A major h/t to .@smilingcobra on Twitter. Sometimes you don’t get the connections. But it turns out actor Edmond O’Brien and his brother Liam O’Brien had connections to spy entertainment.

Edmond O’Brien (1915-85) had been a major player in movies such as White Heat, D.O.A., The Man Who Shot Liberty Valance, and Fantastic Voyage. He was also a villain in a second-season episode of Mission: Impossible titled The Counterfeiter.

In the 21st century, less well known is Liam O’Brien, who died in 1996. His Los Angeles Times obituary described him as “a poet and cartoonist and then worked as a labor organizer before turning to writing plays.”

For the 1970-71 season of Hawaii Five-O, Liam O’Brien got the title of “story consultant.” In those days, a story consultant might be an in-house writer or he or she may have arranged free-lance writers to do scripts.

During his one season on Five-O, Liam O’Brien didn’t get any writing credits. Many of the episodes were written (or re-written) by scribes Jerry Ludwig and Eric Bercovici, either by themselves or as a team.

Given O’Brien’s story consultant title, he may well have been involved in assigning scripts or conducting story meetings during that Five-O season.

Later in his career, Liam O’Brien worked on series such as Police Story and Miami Vice.

Cicely Tyson and the spy craze

Cicely Tyson and Ivan Dixon in So Long Patrick Henry, the first episode of I Spy broadcast by NBC in 1965.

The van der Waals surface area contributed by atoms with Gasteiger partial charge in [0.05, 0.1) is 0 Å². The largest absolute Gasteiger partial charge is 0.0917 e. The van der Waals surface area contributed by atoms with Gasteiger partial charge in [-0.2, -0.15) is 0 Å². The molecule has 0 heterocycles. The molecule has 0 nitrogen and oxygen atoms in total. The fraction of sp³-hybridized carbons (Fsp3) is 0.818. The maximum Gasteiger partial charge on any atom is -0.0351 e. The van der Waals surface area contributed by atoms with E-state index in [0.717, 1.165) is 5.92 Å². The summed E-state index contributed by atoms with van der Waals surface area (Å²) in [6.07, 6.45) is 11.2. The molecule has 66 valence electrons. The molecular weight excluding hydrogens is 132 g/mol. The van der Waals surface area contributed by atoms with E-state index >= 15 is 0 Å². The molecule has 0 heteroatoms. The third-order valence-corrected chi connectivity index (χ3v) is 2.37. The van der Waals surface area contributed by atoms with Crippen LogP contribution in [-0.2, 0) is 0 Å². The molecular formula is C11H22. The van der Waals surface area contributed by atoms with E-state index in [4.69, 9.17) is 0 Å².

Cicely Tyson has died after a long and distinguished career in acting. Her passing on Jan. 28, at the age of 96, prompted many tributes.

“In a remarkable career of seven decades, Ms. Tyson broke ground for serious Black actors by refusing to take parts that demeaned Black people,” according to an obituary in The New York Times. “She urged Black colleagues to do the same, and often went without work.”

Tyson made her presence known during television shows created during the 1960s spy craze.

She played a supporting role in So Long Patrick Henry, the first episode of I Spy that was broadcast on Sept. 15, 1965. Tyson portrayed an African princess who was engaged to Elroy Browne, a U.S. athlete who had defected to China during the 1964 Olympics in Japan.

The episode was not the show’s pilot. But it was one of four first-season episodes written by star Robert Culp. NBC moved the episode up to be the premiere for the series.

Tyson returned in a second-season episode of I Spy, Trial by Treehouse, that aired during the show’s second season.

The actress also was a guest star in a 1970 episode of Mission: Impossible, Death Squad. The IMF’s Barney Collier (Greg Morris) is vacationing in a Latin American country and falls in love with Tyson’s character, artist Alma Ross.

The brother of a police official obsesses over Alma. The police official runs a death squad and Barney soon is targeted to be its next victim.

What follows is a sampling of the many tributes to Tyson.

Pluto TV starts a Mission: Impossible channel